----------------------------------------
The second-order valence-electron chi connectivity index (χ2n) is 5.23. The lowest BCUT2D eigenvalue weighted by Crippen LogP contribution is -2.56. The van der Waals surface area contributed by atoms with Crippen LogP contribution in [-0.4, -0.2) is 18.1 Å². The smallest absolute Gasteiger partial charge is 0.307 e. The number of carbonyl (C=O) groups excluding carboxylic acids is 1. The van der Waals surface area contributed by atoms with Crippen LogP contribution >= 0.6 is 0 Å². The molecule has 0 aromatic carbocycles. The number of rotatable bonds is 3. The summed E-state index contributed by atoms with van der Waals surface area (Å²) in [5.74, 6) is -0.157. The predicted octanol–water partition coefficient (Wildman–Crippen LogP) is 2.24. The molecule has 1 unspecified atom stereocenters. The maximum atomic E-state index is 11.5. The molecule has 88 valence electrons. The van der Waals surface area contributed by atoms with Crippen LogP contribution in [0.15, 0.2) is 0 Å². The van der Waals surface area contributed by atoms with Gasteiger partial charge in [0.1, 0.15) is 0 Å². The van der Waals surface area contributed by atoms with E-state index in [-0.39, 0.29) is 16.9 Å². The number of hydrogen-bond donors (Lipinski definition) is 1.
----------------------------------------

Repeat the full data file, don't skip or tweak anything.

The second-order valence-electron chi connectivity index (χ2n) is 5.23. The lowest BCUT2D eigenvalue weighted by Crippen LogP contribution is -2.56. The van der Waals surface area contributed by atoms with Crippen LogP contribution in [-0.4, -0.2) is 18.1 Å². The smallest absolute Gasteiger partial charge is 0.307 e. The number of carbonyl (C=O) groups excluding carboxylic acids is 1. The van der Waals surface area contributed by atoms with Crippen LogP contribution >= 0.6 is 0 Å². The molecule has 0 aromatic carbocycles. The number of rotatable bonds is 3. The summed E-state index contributed by atoms with van der Waals surface area (Å²) in [5.74, 6) is -0.157. The predicted octanol–water partition coefficient (Wildman–Crippen LogP) is 2.24. The molecule has 1 unspecified atom stereocenters. The maximum atomic E-state index is 11.5. The molecule has 88 valence electrons. The van der Waals surface area contributed by atoms with Crippen LogP contribution in [0.15, 0.2) is 0 Å². The van der Waals surface area contributed by atoms with Gasteiger partial charge in [0.1, 0.15) is 0 Å². The van der Waals surface area contributed by atoms with E-state index in [-0.39, 0.29) is 16.9 Å². The number of hydrogen-bond donors (Lipinski definition) is 1.